Those narratives suffered significant blows Tuesday, even as Republicans continued to try to muddy the waters and plant seeds of doubt.
FBI Director Christopher A. Wray testified repeatedly to the Senate Judiciary Committee that there was no evidence that antifa, anarchists or provocateurs who didn’t support Trump were involved in the Capitol siege.
“We have not, to date, seen any evidence of anarchist violent extremists or people subscribing to antifa in connection with the 6th,” Wray said at one point.
Asked at another point whether the people involved were fake Trump supporters, Wray said flatly, “We have not seen evidence of that at this stage.” And again: “We have not seen any evidence of that.”
That’s pretty significant, given that about 280 people have been arrested.
Even as he was saying these things, though — and even as there is real work to be done in drilling down on Jan. 6 — Republicans sought to refocus the hearing and question the idea that these were people inspired by Trump and his bogus claims of voter fraud.
The committee’s ranking Republican, Sen. Charles E. Grassley (Iowa), began his opening statement by assuring the committee that the events of Jan. 6 were horrible. But he then spent most of his statement and round of questioning on the threat of antifa and extremist groups associated with the left.
Grassley didn’t go as far as Sen. Ron Johnson did last week, when the Wisconsin Republican used a similar hearing to float theories about Jan. 6 provocateurs based on a single, speculative account from a witness at a right-wing think tank. Grassley instead essentially set Jan. 6 aside and suggested that the FBI might be giving left-leaning extremists and anarchists comparatively short shrift by not equally investigating last summer’s protests against police violence.
Grassley said repeatedly that he agreed with comments from Chairman Richard J. Durbin (D-Ill.) about the gravity of Jan. 6, but he added that “a narrow view of these matters would be intellectually dishonest. We’re not serious about tackling domestic extremism if we tolerate mobs that attack some police officers, but not all police officers.”
He also used his comments to suggest that antifa is aligned with the Democratic Party — a suggestion that misunderstands what the group is truly about.
“Supporters of that group have been charged federally for violence, promoting riots and using molotov cocktails — even after President Biden’s electoral victory,” Grassley said. “Can you believe this? Antifa rioters attacked the Oregon Democratic Party headquarters, and they did that on Inauguration Day. You’d think the results of the election ought to satisfy them.”
At another point, Grassley probed what ideologies Wray was seeing associated with Jan. 6 and more broadly with extremism in the United States. When the director eventually got around to anarchists, Grassley stopped him and tried to redirect. He cited comments from former acting homeland security secretary Chad Wolf and former attorney general William P. Barr suggesting that law enforcement wasn’t focused enough on these groups.
Sen. John Cornyn (R-Tex.) also got in on the act, more directly — albeit subtly — questioning the official account of Jan. 6 and even possible anarchist involvement in the siege.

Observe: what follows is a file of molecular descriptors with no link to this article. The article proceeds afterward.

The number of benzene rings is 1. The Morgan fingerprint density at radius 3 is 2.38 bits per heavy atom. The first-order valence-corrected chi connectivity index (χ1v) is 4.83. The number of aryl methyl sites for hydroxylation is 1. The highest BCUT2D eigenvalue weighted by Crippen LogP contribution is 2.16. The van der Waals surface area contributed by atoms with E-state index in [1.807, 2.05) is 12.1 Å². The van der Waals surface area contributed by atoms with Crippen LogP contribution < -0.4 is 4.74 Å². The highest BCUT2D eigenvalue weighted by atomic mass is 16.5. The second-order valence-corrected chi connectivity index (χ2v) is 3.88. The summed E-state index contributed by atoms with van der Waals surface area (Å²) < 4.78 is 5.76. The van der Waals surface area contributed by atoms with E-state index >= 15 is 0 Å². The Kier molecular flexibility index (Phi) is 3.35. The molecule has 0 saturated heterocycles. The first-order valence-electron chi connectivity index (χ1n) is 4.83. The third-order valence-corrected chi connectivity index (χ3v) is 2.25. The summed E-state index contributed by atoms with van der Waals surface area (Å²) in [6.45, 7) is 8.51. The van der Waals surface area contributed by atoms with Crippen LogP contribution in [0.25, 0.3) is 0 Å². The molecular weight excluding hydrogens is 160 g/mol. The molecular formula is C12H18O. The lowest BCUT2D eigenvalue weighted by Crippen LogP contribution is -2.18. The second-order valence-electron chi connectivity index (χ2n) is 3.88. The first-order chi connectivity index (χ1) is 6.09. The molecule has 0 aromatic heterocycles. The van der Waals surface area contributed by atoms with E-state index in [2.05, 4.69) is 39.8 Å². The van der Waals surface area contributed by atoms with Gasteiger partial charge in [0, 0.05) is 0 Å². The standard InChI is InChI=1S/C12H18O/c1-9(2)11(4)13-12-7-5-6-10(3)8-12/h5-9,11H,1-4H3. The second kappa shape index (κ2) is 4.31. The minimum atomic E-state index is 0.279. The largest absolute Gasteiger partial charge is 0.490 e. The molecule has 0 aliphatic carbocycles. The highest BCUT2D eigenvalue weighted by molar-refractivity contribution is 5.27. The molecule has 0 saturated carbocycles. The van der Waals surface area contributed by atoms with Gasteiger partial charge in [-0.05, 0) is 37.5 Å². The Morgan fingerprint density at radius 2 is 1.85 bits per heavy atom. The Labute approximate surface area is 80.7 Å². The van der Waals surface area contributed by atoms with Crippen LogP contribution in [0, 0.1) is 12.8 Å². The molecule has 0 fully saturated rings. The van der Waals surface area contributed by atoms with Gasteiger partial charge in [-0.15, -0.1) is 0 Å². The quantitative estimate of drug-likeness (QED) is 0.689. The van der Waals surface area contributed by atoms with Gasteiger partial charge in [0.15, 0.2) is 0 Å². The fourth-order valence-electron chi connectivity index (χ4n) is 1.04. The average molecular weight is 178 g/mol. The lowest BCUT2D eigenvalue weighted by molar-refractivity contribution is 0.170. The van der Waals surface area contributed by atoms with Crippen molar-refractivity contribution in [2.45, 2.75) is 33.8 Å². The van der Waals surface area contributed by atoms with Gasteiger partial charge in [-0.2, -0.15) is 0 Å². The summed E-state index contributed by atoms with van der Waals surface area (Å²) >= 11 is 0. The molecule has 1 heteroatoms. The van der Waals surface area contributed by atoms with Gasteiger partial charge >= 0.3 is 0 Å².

“I’ve heard the expression that, here in Washington, whoever has the best narrative wins,” Cornyn said. “And so sometimes I think the narrative is created, and then [they] try to search for facts that might bolster that narrative.
“But as you said, the fact is these extremist groups are not monolithic. So that’s, I think, an important part of understanding the threat. I’ve heard them described — some of these folks described as white supremacists, domestic terrorists, insurrectionists, rioters, seditionists, anarchists. The list goes on and on.”
That is indeed quite a list. It just includes a group — anarchists — that lacks any evidence for its participation in the riot, as Wray had already explicitly said.
Cornyn went on to cite a George Washington University study that classified the Capitol rioters in a few different groups, including a large but not overwhelming chunk of “inspired believers” — accounting for 142 out of 257 arrests at the time. Again, the implication seemed to be that perhaps other rioters weren’t inspired by Trump. As the study makes clear, though, those people were separated from others not because they were motivated by Trump but because of their lack of participation in an organized group like a militia.
Cornyn used it to again cast doubt on the “narrative.” Grassley, similarly, didn’t make accusations about antifa involvement, but he did seek to focus the debate on that, at a time when the events of Jan. 6 are front and center in Congress — and as much of the conservative movement has latched on to baseless claims about antifa being the true entity behind the attack.
It’s valid to examine these issues. But they predictably feed into a narrative that has misled many Americans — even by the direct account of the man who was testifying Tuesday.
The hearing wasn’t just about Jan. 6 but also “other threats” and domestic terrorism. But focusing so much on antifa and anarchists at a time when so many in the GOP have latched on to speculation about them and Jan. 6 is certainly a choice. The effort to question the “narrative” also suggests there was some reason to doubt that this was Trump supporters acting on his behalf. Wray made clear there wasn’t, after 280 arrests.
Cornyn said he was worried about people setting a narrative and then looking hard for facts to support it. But that’s been the story of what has happened on his side of the aisle, with Trump’s allies immediately pointing to antifa and still failing to find evidence to back up that assertion, two months later.
If these Republican lawmakers are truly worried about false narratives taking hold, they might want to try extra hard to make sure they aren’t feeding them.